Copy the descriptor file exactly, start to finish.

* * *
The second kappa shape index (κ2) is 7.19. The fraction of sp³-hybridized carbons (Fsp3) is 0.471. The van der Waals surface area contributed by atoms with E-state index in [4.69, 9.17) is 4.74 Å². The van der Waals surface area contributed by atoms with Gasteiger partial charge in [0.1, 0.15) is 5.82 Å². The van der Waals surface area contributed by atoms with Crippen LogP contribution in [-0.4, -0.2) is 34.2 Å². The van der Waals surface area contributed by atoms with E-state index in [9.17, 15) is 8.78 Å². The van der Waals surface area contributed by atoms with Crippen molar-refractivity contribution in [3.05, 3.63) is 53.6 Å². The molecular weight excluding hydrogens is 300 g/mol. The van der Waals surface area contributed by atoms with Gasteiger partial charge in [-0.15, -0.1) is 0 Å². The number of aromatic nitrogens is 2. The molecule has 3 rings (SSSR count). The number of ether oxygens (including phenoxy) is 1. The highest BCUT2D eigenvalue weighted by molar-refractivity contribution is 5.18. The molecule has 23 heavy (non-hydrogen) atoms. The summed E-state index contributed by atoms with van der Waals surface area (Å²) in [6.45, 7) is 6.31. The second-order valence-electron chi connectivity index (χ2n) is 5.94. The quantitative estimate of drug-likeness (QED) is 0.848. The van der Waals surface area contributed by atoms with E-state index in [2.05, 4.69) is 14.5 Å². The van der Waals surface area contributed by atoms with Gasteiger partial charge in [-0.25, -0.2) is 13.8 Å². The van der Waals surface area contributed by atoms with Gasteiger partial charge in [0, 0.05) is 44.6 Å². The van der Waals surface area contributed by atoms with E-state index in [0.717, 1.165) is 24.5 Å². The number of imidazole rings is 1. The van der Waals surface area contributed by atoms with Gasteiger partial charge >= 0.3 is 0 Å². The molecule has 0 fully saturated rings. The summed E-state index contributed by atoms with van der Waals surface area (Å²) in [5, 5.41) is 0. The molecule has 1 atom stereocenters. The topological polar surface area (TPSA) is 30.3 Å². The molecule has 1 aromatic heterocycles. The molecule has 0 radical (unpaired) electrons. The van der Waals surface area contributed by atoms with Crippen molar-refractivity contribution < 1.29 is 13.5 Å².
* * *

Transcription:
The second kappa shape index (κ2) is 7.19. The fraction of sp³-hybridized carbons (Fsp3) is 0.471. The van der Waals surface area contributed by atoms with E-state index in [4.69, 9.17) is 4.74 Å². The van der Waals surface area contributed by atoms with Gasteiger partial charge in [0.1, 0.15) is 5.82 Å². The van der Waals surface area contributed by atoms with Crippen LogP contribution in [-0.4, -0.2) is 34.2 Å². The van der Waals surface area contributed by atoms with E-state index in [9.17, 15) is 8.78 Å². The van der Waals surface area contributed by atoms with Crippen molar-refractivity contribution in [3.05, 3.63) is 53.6 Å². The molecular weight excluding hydrogens is 300 g/mol. The van der Waals surface area contributed by atoms with Gasteiger partial charge in [-0.15, -0.1) is 0 Å². The number of aromatic nitrogens is 2. The molecule has 3 rings (SSSR count). The number of ether oxygens (including phenoxy) is 1. The highest BCUT2D eigenvalue weighted by molar-refractivity contribution is 5.18. The molecule has 23 heavy (non-hydrogen) atoms. The summed E-state index contributed by atoms with van der Waals surface area (Å²) in [6.45, 7) is 6.31. The second-order valence-electron chi connectivity index (χ2n) is 5.94. The quantitative estimate of drug-likeness (QED) is 0.848. The van der Waals surface area contributed by atoms with E-state index in [2.05, 4.69) is 14.5 Å². The van der Waals surface area contributed by atoms with Gasteiger partial charge in [-0.25, -0.2) is 13.8 Å². The van der Waals surface area contributed by atoms with Gasteiger partial charge in [0, 0.05) is 44.6 Å². The van der Waals surface area contributed by atoms with E-state index in [0.717, 1.165) is 24.5 Å². The number of imidazole rings is 1. The van der Waals surface area contributed by atoms with Gasteiger partial charge >= 0.3 is 0 Å². The molecule has 0 fully saturated rings. The summed E-state index contributed by atoms with van der Waals surface area (Å²) in [5, 5.41) is 0. The molecule has 1 atom stereocenters. The topological polar surface area (TPSA) is 30.3 Å². The molecule has 1 aromatic heterocycles. The molecule has 0 radical (unpaired) electrons. The van der Waals surface area contributed by atoms with Crippen molar-refractivity contribution < 1.29 is 13.5 Å².